Apple is committed to building its products while simultaneously trying to "leave our world better than we found it," the company declares in its 2019 Environmental Responsibility Report, underscoring the progress the iPhone producer has made in its long-term renewable energy and recycling efforts.
The 86-page document, covering the 2018 fiscal year, was published by Apple on Thursday in the lead up to Earth Day. A time of year when the company celebrates environmentalism in its stores and services, Apple also uses the occasion to issue its annual report to show how it has improved over previous years.
The list of highlights in the report covers a few subject areas, including how Apple is combatting climate change. All of its global facilities are powered by 100 percent renewable energy, the report asserts, with the overall carbon footprint of the company as a whole also down 35 percent compared to 2015, and a note that there has been a 70 percent decrease in average product energy usage over the last ten years.
Emissions from manufacturing relating to aluminium is down 45 percent from last year, with overall carbon emissions down 64 percent since 2011 for Apple's direct operations.
Apple's total carbon footprint is said to be 25.2 million metric tons, with 74 percent attributed to manufacturing, 19 percent in product use, 5 percent for transport, 2 percent at its corporate facilities, and less than 1 percent classified as "end of life" use. Overall, this represents a reduction of 4.8 million metric tons of carbon emissions versus 2018's report.
For "Resources," Apple reminds of its change in October 2018 to use 100 percent recycled aluminum to produce the enclosures for the MacBook Air and Mac mini. For packaging, usually a major waste contributor, Apple now uses 100 percent "responsibly sourced wood fiber" in all of its retail packaging, and has 14 priority materials that it intends to transition to 100 percent recycled or renewable content.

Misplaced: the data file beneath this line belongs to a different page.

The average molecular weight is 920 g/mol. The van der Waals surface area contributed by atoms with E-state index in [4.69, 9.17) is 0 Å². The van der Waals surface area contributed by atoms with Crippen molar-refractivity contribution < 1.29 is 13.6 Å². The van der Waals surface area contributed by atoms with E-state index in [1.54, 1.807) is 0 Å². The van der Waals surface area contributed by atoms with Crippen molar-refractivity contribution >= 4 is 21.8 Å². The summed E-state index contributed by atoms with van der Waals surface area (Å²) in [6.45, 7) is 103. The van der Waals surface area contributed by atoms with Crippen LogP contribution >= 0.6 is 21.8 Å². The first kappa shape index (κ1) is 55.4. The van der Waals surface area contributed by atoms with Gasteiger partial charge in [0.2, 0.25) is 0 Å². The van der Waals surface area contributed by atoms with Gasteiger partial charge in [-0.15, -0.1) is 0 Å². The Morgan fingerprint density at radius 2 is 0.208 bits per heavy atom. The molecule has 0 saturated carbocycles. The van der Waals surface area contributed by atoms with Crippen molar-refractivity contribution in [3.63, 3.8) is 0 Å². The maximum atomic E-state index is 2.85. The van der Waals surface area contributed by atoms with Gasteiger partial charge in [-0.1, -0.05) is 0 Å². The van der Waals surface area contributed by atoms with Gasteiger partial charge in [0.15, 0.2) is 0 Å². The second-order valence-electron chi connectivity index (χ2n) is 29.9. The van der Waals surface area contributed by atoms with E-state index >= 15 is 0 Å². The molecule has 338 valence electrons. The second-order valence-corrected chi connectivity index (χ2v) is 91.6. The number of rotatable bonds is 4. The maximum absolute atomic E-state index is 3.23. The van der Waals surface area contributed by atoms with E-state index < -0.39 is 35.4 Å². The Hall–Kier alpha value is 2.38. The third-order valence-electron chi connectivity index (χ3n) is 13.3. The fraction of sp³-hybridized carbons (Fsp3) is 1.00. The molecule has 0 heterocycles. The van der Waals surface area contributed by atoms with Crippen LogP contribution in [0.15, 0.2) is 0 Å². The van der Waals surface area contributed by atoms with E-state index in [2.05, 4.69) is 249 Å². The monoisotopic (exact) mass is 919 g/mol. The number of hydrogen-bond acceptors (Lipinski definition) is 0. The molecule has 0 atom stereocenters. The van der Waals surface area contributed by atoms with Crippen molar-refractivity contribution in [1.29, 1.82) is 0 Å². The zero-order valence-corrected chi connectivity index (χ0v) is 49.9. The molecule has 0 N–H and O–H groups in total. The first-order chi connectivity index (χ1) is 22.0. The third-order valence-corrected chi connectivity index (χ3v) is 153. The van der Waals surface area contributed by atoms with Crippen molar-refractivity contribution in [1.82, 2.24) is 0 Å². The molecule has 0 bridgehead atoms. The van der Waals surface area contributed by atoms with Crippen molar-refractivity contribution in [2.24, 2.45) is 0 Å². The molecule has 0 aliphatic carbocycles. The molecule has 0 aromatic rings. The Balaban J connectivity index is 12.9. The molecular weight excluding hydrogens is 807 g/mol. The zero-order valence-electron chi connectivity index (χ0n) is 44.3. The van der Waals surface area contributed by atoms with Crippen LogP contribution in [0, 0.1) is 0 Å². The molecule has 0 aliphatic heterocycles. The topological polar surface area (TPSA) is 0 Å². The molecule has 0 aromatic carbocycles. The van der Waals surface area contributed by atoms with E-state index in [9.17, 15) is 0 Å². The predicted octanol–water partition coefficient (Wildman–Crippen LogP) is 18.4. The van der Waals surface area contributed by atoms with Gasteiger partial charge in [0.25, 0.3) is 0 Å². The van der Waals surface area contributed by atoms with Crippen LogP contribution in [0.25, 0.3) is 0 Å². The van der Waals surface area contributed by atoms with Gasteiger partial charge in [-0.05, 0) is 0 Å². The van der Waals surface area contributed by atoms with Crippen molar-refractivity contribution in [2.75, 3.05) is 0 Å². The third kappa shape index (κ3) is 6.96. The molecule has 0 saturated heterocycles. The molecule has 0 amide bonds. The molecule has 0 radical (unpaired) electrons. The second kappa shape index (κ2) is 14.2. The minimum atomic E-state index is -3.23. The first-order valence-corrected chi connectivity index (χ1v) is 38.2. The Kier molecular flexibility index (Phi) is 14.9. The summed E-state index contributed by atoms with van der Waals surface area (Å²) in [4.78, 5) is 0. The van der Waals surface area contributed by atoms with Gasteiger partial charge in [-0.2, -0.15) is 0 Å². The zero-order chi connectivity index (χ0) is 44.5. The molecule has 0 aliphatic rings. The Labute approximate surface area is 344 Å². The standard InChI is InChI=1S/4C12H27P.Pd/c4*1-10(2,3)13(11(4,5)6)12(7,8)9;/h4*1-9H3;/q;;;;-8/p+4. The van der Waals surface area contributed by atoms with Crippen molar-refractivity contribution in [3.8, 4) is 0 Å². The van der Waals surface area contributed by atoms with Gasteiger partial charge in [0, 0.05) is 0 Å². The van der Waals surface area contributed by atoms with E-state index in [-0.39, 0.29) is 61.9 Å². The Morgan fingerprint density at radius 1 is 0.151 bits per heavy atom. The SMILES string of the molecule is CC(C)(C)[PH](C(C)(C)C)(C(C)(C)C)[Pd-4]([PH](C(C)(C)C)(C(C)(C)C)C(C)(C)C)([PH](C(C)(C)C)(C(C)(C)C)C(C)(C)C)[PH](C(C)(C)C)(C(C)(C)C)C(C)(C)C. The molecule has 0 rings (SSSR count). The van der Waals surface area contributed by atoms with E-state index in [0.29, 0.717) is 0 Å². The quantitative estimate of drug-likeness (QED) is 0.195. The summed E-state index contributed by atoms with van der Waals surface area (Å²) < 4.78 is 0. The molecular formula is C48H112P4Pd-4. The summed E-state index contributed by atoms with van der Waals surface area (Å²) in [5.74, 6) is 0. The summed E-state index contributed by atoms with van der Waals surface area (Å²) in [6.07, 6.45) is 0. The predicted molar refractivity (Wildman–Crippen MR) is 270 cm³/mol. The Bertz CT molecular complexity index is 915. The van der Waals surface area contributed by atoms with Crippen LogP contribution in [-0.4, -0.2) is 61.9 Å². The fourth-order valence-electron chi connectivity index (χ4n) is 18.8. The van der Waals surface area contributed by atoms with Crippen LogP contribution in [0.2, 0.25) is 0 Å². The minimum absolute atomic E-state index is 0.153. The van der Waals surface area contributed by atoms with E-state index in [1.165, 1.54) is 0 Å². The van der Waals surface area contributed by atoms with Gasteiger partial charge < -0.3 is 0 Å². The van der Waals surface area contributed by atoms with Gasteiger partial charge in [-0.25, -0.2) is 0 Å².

Plastic usage in Apple's packaging is down 48 percent in three years, by changing elements like the plastic tray in iPhone and iPad boxes to a molded fiber alternative. As of March 2019, all of Apple's retail outlets now use 100 percent fiber bags, which use a knitted paper handle and contain 80 percent recycled fiber.
Where paper was required in its packaging, Apple used recycled paper 58 percent of the time, while virgin paper was sourced from responsibly managed forests or Forest Stewardship Council-controlled wood sources. Paper usage in the corporate offices makes up less than 1 percent of Apple's fiber usage, with 85 percent of the paper stemming from recycled or responsible sources.
On the chemistry side, all of Apple's suppliers that perform a final assembly of its products are now using safer cleaners and degreasers, reducing the impact on the environment. The inventory of detailed chemical comparison data, which advises what goes into Apple products, has been expanded to cover over 75 percent by mass of all new iPhone, iPad, and Mac products.
Apple also prides itself on its products being free of potentially harmful chemicals, like mercury, brominated flame retardants, PVC, phthalate, beryllium, lead in solder, and arsenic in display glass.
"It was just a year ago that we reached our goal of covering 100 percent of our operations with 100 percent renewable electricity," said Lisa Jackson, Apple VP of Environment, Policy, and Social Initiatives. "That work continues as we source the clean energy needed to maintain that standard — even as our company grows.
At the same time as convincing the supply chain to shift their power usage to greener versions, which has so far led to more than 40 suppliers committing to join the effort, Jackson adds Apple is entering the next phase of work "to better use and reuse materials with a state-of-the-art lab to support our research and innovation with material recovery."
"At Apple, it's simple. We apply the same level of innovation that goes into everything we create, design, power and manufacture to making things better for people and the planet," writes Jackson, while insisting the company makes it easier for consumers and partners to do their part. "We are proud to do the hard work, to make the breakthroughs, and tirelessly search for ways to ensure the better future for our planet that we all deserve."
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